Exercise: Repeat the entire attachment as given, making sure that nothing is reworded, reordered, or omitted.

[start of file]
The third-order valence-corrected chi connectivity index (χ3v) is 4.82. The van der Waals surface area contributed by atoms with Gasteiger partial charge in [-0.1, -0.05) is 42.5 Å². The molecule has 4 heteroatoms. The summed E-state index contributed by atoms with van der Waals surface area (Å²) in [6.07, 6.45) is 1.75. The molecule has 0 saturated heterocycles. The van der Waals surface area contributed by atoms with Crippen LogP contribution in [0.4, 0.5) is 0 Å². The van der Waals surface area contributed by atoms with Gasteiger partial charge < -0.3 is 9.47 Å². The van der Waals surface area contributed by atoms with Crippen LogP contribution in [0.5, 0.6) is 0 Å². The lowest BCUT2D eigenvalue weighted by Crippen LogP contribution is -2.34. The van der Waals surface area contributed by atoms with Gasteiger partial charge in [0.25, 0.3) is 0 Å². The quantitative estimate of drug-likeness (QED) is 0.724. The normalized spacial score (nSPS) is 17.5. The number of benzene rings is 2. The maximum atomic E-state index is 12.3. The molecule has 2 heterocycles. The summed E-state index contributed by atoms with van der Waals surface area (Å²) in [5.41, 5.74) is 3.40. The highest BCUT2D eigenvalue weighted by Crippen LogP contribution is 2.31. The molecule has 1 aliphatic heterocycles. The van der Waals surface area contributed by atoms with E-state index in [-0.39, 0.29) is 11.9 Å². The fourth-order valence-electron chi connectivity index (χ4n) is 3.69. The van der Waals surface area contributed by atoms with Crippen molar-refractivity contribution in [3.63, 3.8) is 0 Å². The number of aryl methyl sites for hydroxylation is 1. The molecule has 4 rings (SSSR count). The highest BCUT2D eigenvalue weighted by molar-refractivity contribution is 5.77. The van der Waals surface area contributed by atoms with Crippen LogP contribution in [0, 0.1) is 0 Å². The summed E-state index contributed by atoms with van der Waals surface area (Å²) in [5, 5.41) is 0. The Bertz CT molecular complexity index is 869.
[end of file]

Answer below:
The third-order valence-corrected chi connectivity index (χ3v) is 4.82. The van der Waals surface area contributed by atoms with Gasteiger partial charge in [-0.1, -0.05) is 42.5 Å². The molecule has 4 heteroatoms. The summed E-state index contributed by atoms with van der Waals surface area (Å²) in [6.07, 6.45) is 1.75. The molecule has 0 saturated heterocycles. The van der Waals surface area contributed by atoms with Crippen LogP contribution in [0.4, 0.5) is 0 Å². The van der Waals surface area contributed by atoms with Gasteiger partial charge < -0.3 is 9.47 Å². The van der Waals surface area contributed by atoms with Crippen LogP contribution in [0.5, 0.6) is 0 Å². The lowest BCUT2D eigenvalue weighted by Crippen LogP contribution is -2.34. The van der Waals surface area contributed by atoms with Gasteiger partial charge in [0.25, 0.3) is 0 Å². The quantitative estimate of drug-likeness (QED) is 0.724. The normalized spacial score (nSPS) is 17.5. The number of benzene rings is 2. The maximum atomic E-state index is 12.3. The molecule has 2 heterocycles. The summed E-state index contributed by atoms with van der Waals surface area (Å²) in [5.41, 5.74) is 3.40. The highest BCUT2D eigenvalue weighted by Crippen LogP contribution is 2.31. The molecule has 1 aliphatic heterocycles. The van der Waals surface area contributed by atoms with E-state index in [-0.39, 0.29) is 11.9 Å². The fourth-order valence-electron chi connectivity index (χ4n) is 3.69. The van der Waals surface area contributed by atoms with Crippen molar-refractivity contribution in [3.63, 3.8) is 0 Å². The number of aryl methyl sites for hydroxylation is 1. The molecule has 4 rings (SSSR count). The highest BCUT2D eigenvalue weighted by molar-refractivity contribution is 5.77. The van der Waals surface area contributed by atoms with Crippen LogP contribution in [0, 0.1) is 0 Å². The summed E-state index contributed by atoms with van der Waals surface area (Å²) in [5, 5.41) is 0. The Bertz CT molecular complexity index is 869.